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Faulty heater to blame in Parks carbon monoxide deaths

Megan and Tony Capitano, along with their children Kingsli and Lincoln, died of suspected carbon monoxide poisoning in a house in Parks Jan. 1.

Megan and Tony Capitano, along with their children Kingsli and Lincoln, died of suspected carbon monoxide poisoning in a house in Parks Jan. 1.


Photo/Ponderosa Fire Dept.

Responding officers could smell exhaust coming from a home in Parks where four family members died from suspected carbon monoxide poisoning.

Four family members are dead, including two young children, from possible carbon monoxide poisoning, according to Coconino County Sheriff’s Office (CCSO).

How to protect your family

Carbon monoxide detectors: Every home should have at least one.. They are available at most hardware stores.

Inspections: Every fall, furnaces and other gas burning appliances should be inspected by a licensed professional.

On Jan. 1 at 12:26 p.m., CCSO deputies responded to a home at 1830 N. Lance Drive in Parks after a family friend contacted the sheriff’s office to conduct a welfare check.

According to the caller, family members had become concerned after they were unable to contact the family for several days.

When deputies arrived at the home they found the family’s vehicle in the driveway and a strong smell of gas coming from the residence, officials said. Additional units were requested, including firefighters from Ponderosa Fire Department. Before entering the home, fire officials put on protective breathing equipment and subsequently found four people dead inside.

According to Coconino County Sheriff’s Office spokesman Jon Paxton, the family arrived at the home late on Dec. 29 and investigators believe the family succumbed to the carbon monoxide in the early morning of Dec. 30.

The El Mirage family was identified as 32-year-old Anthony Capitano, 32-year-old Megan Capitano, 4-year-old Lincoln Capitano and 3-year-old Kingsli Capitano.

Cause of death

Why carbon monoxide is so deadly

The great danger of carbon monoxide (CO) is its attraction to hemoglobin in the bloodstream. When breathed in, CO enters the bloodstream and replaces the oxygen molecules found on the critical blood component, hemoglobin, depriving the heart and brain of the oxygen necessary to function. When CO is present in the air, it rapidly accumulates in the blood, causing symptoms similar to the flu, such as headaches, fatigue, nausea, dizzy spells, confusion and irritability. As levels increase, vomiting, loss of consciousness and eventually brain damage or death can result.

“What the deputy was smelling was the furnace running,” said Ponderosa Fire Chief Lee Antonides. “The exhaust from the furnace was what they were smelling.”

On Jan. 2, investigators from CCSO contracted a licensed heating and cooling service provider to inspect the heating system of the cabin. The contractor found a significant failure in the heating system, which would be consistent with carbon monoxide overcoming the home, CCSO officials said.

Antonides said it is believed the propane furnace in the crawl space had a crack in the heat exchanger, which is where the gasses burn. He said the exhaust from the furnace was venting out of the cracks in the heat exchanger instead of the chimney.

“There’s a tube that is the fresh air intake and there was damage to that,” he said. “So it was not drawing air from outside the crawl space like it should. It was pulling exhaust that was escaping and just recirculating it throughout the house.”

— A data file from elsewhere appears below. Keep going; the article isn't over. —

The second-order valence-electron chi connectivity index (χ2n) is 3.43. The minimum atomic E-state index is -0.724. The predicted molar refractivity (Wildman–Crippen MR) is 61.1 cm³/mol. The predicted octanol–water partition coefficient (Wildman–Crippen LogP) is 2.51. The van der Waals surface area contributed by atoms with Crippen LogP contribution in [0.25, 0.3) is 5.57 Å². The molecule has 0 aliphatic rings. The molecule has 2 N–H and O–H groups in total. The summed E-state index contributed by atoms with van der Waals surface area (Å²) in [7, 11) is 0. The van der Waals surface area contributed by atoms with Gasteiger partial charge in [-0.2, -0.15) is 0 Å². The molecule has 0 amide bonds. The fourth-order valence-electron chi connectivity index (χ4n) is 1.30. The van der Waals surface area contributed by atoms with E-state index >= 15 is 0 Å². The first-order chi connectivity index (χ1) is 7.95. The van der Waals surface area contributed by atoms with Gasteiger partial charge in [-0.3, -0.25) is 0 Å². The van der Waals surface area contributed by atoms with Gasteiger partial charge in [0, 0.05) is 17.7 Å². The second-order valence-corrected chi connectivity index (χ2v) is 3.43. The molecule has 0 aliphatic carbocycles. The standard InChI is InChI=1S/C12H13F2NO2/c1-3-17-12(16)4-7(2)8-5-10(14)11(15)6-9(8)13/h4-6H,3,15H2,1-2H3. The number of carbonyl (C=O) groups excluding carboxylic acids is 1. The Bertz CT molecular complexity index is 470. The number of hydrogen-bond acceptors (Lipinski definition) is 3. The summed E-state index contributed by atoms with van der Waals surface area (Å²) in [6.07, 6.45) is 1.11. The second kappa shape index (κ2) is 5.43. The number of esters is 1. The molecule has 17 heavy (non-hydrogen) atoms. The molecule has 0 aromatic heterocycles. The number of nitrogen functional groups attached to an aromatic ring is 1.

Antonides said that even after ventilating the home for 10 minutes, the carbon monoxide monitor readings inside the home were 300 ppm (parts per million). According to the CDC, anything above 50 ppm is harmful.

“Three-hundred ppm is definitely lethal in a very short period of time,” Antonides said.

Antonides recommends that people install not only smoke detectors, but also carbon monoxide detectors in their homes, whether they are primary homes or vacation homes. He said batteries should be replaced at least yearly on a regular basis.

6 most common sources of common monoxide poisoning

Gas space heaters

Furnaces and chimneys

Improper venting

Gas stoves

Generators and other gasoline powered equipment

Automobile exhaust from attached garages

“They should always pick one day per year. If they are at their cabin for Christmas, then that would be a time to change the batteries,” he said.

Each fall, chimneys should be cleaned and heating systems should be inspected prior to use by a licensed contractor, Antonides said.

Family friend, Daniel Matock, told ABC15 that Anthony Capitano was a terrific friend and family man.

“He loved football, he loved his family, he loved his children,” Matock said. “He’s just a great example to follow.”

Anthony Capitano was an employee for Discount Tire which released the following statement about him:

“Discount Tire is deeply saddened by the loss of one of our own Discount Tire employees in Arizona. Tony was an upstanding member of our team and our thoughts and prayers are with his family and friends.”

According to their friends, the family was avid Cardinals fans and enjoyed the outdoors.

The Coconino County Medical Examiner’s Office is still working to determine an official cause and manner of death.

Family and friends have set up a Chase bank account to help a sibling who was not at the cabin at the time of the incident. Those interested can donate by check, no cash, to the account under the Capitano family #252237729.

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